# Question Clarification involving Muon Velocity and Energy

• Joshk80k
In summary, the question is asking for the average distance traveled by a muon with an energy of 5 GeV and 500 GeV, assuming their speeds are approximately the same. The energy-speed function shows that even small changes in speed near c can result in vastly different energies.
Joshk80k

## Homework Statement

5. What is the average distance traveled by a muon with an energy of 5 GeV? 500 GeV? (assume v is approximately c)

## The Attempt at a Solution

I wasn't really sure where to begin with this. I was under the impression that if in both instances, the velocity is approximately c, they would have the same energy?

Where is the extra 495 GeV coming from in this transition? I'm pretty sure the mass hasn't changed?

The velocity in both cases is approximately c, but not exactly c. The question is not saying that the muons have the same velocity, only that their speeds will both be close to c (and thus close to each other).

Now, think about the function that gives energy in terms of speed:
$$E = \frac{mc^2}{\sqrt{1 - v^2/c^2}}$$
If you've ever seen a graph of this function, you'll know that it has a vertical asymptote at v = c. So for speeds just less than c, the energy rises very quickly with only a small change in the speed. That's how you can have two of the same particle with wildly different energies but nearly the same speed.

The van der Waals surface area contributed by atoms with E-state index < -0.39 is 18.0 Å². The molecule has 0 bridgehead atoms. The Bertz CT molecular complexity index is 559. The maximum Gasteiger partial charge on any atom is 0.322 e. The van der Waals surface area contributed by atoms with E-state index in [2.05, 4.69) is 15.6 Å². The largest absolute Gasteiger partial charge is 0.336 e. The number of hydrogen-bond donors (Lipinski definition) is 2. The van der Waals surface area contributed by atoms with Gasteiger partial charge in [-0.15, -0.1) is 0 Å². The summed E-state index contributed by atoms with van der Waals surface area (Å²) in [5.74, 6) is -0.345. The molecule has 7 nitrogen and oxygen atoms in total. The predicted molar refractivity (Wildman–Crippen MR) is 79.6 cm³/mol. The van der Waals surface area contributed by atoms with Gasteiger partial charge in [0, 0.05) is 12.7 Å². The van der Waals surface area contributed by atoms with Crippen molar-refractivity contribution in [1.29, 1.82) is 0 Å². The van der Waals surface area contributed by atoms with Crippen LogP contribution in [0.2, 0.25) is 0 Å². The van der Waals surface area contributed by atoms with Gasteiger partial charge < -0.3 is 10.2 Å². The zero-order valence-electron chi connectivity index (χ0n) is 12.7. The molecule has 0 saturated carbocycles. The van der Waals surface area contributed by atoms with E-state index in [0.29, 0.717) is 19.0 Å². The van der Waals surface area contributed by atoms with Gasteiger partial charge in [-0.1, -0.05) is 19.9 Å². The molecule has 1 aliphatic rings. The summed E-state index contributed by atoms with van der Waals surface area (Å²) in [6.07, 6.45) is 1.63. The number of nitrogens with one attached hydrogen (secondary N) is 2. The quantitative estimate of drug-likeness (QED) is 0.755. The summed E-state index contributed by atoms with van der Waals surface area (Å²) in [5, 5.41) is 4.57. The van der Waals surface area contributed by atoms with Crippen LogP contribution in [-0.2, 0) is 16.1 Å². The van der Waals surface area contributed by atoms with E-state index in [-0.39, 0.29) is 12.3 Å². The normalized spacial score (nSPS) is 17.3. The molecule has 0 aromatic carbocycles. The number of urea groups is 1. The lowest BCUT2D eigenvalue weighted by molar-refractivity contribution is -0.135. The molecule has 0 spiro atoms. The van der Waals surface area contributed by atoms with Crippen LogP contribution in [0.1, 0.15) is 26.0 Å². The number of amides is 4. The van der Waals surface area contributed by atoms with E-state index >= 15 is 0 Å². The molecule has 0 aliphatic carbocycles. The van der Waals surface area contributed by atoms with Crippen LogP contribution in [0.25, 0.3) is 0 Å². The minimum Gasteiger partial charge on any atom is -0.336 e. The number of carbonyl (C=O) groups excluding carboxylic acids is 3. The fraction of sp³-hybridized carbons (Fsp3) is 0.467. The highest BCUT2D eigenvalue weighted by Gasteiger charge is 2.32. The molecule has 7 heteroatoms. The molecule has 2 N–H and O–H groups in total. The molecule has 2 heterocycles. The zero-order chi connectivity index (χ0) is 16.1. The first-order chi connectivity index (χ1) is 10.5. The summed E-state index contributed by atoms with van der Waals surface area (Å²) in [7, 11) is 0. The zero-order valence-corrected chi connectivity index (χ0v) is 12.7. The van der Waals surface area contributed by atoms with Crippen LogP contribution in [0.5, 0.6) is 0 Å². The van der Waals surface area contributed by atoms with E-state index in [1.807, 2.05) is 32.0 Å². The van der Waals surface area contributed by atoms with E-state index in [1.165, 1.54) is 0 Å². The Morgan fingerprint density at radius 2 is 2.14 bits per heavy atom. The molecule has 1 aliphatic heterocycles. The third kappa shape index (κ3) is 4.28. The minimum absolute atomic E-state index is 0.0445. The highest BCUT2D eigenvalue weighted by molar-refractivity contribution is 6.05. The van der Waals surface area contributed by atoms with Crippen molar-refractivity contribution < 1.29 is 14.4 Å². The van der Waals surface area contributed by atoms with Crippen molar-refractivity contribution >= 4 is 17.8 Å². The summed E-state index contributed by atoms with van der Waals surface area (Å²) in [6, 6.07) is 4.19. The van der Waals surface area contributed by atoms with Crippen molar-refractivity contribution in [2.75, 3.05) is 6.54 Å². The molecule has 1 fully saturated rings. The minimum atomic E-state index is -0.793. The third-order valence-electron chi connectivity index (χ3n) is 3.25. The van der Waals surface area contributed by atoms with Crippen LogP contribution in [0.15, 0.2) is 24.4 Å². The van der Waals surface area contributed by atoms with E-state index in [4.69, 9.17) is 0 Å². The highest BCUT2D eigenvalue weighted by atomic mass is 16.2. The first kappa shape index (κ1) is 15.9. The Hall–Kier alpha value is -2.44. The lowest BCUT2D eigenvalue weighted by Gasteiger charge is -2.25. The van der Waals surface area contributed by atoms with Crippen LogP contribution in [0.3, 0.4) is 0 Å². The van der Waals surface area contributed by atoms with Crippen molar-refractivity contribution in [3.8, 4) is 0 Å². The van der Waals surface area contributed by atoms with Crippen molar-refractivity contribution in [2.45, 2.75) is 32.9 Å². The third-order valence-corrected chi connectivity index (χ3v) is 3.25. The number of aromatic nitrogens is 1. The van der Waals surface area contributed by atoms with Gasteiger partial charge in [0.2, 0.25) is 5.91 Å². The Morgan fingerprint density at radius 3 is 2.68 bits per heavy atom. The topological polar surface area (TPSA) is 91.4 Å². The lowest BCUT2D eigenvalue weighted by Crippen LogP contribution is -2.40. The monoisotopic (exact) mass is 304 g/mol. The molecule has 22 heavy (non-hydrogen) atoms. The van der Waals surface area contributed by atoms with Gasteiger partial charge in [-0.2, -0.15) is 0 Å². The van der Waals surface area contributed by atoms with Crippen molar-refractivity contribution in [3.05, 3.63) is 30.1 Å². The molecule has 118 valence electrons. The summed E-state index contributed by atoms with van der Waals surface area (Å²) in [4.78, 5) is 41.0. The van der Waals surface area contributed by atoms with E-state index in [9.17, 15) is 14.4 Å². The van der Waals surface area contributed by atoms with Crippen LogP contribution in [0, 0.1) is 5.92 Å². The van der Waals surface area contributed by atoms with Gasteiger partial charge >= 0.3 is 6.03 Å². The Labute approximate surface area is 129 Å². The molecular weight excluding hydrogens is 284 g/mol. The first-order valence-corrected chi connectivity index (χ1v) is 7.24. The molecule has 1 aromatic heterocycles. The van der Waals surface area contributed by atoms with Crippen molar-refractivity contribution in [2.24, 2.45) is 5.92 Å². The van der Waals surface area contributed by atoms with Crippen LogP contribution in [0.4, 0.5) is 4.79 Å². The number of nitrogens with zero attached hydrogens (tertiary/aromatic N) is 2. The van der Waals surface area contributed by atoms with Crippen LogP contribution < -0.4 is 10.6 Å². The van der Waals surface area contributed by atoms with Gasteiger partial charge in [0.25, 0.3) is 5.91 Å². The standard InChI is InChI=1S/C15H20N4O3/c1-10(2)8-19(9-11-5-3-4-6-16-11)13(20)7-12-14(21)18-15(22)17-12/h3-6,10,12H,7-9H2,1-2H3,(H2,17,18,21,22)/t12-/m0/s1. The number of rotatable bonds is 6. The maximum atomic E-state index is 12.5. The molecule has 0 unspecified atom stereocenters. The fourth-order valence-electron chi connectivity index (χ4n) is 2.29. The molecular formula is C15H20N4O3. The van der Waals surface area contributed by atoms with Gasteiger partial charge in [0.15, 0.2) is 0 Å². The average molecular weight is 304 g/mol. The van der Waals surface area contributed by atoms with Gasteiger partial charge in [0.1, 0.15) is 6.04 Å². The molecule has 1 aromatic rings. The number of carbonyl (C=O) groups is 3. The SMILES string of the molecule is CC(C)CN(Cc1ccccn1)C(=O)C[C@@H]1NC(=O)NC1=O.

Note that if it bothers you to assume that the speed is approximately c, you don't have to. You can solve this problem without making that assumption. But there's one particular place in the calculation where it makes your life easier to assume that v = c (or in other words, to assume the difference between v and c is so small as to be negligible), and the hint is telling you that it's okay to do that.

## 1. What is a muon?

A muon is a subatomic particle that is similar to an electron, but with a much larger mass. It is classified as a lepton and is found in cosmic rays and in some radioactive decay processes.

## 2. How is the velocity of a muon measured?

The velocity of a muon can be measured using a variety of methods, such as tracking its path through a magnetic field or using time-of-flight measurements. These methods can then be used to calculate the muon's velocity.

## 3. What factors affect the velocity of a muon?

The velocity of a muon can be affected by factors such as its energy, the medium it is traveling through, and any external forces acting upon it. In particular, the energy of a muon has a direct impact on its velocity.

## 4. How does the energy of a muon relate to its velocity?

The energy of a muon is directly proportional to its velocity. This means that as the energy of a muon increases, so does its velocity. This relationship is described by the equation E=γmc², where γ is the Lorentz factor, m is the rest mass of the muon, and c is the speed of light.

## 5. Can a muon travel faster than the speed of light?

No, according to the theory of relativity, the speed of light is the maximum speed at which any particle can travel. This applies to muons as well, so they cannot travel faster than the speed of light. However, they can approach the speed of light, especially at higher energies.

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